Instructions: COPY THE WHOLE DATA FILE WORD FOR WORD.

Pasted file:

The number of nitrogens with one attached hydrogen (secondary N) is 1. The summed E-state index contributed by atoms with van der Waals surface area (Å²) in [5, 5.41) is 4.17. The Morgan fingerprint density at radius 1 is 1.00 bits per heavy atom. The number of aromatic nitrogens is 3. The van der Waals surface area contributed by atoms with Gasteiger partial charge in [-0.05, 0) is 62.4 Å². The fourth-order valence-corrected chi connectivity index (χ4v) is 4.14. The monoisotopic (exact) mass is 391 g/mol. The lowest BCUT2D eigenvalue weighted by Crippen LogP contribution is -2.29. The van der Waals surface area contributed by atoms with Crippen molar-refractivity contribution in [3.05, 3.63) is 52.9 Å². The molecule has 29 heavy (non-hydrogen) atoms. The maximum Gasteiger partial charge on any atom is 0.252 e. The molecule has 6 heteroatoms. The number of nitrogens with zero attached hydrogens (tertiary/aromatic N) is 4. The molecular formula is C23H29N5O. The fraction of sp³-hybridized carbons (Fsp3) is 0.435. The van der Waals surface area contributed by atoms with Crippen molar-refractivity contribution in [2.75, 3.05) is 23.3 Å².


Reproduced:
The number of nitrogens with one attached hydrogen (secondary N) is 1. The summed E-state index contributed by atoms with van der Waals surface area (Å²) in [5, 5.41) is 4.17. The Morgan fingerprint density at radius 1 is 1.00 bits per heavy atom. The number of aromatic nitrogens is 3. The van der Waals surface area contributed by atoms with Gasteiger partial charge in [-0.05, 0) is 62.4 Å². The fourth-order valence-corrected chi connectivity index (χ4v) is 4.14. The monoisotopic (exact) mass is 391 g/mol. The lowest BCUT2D eigenvalue weighted by Crippen LogP contribution is -2.29. The van der Waals surface area contributed by atoms with Crippen molar-refractivity contribution in [3.05, 3.63) is 52.9 Å². The molecule has 29 heavy (non-hydrogen) atoms. The maximum Gasteiger partial charge on any atom is 0.252 e. The molecule has 6 heteroatoms. The number of nitrogens with zero attached hydrogens (tertiary/aromatic N) is 4. The molecular formula is C23H29N5O. The fraction of sp³-hybridized carbons (Fsp3) is 0.435. The van der Waals surface area contributed by atoms with Crippen molar-refractivity contribution in [2.75, 3.05) is 23.3 Å².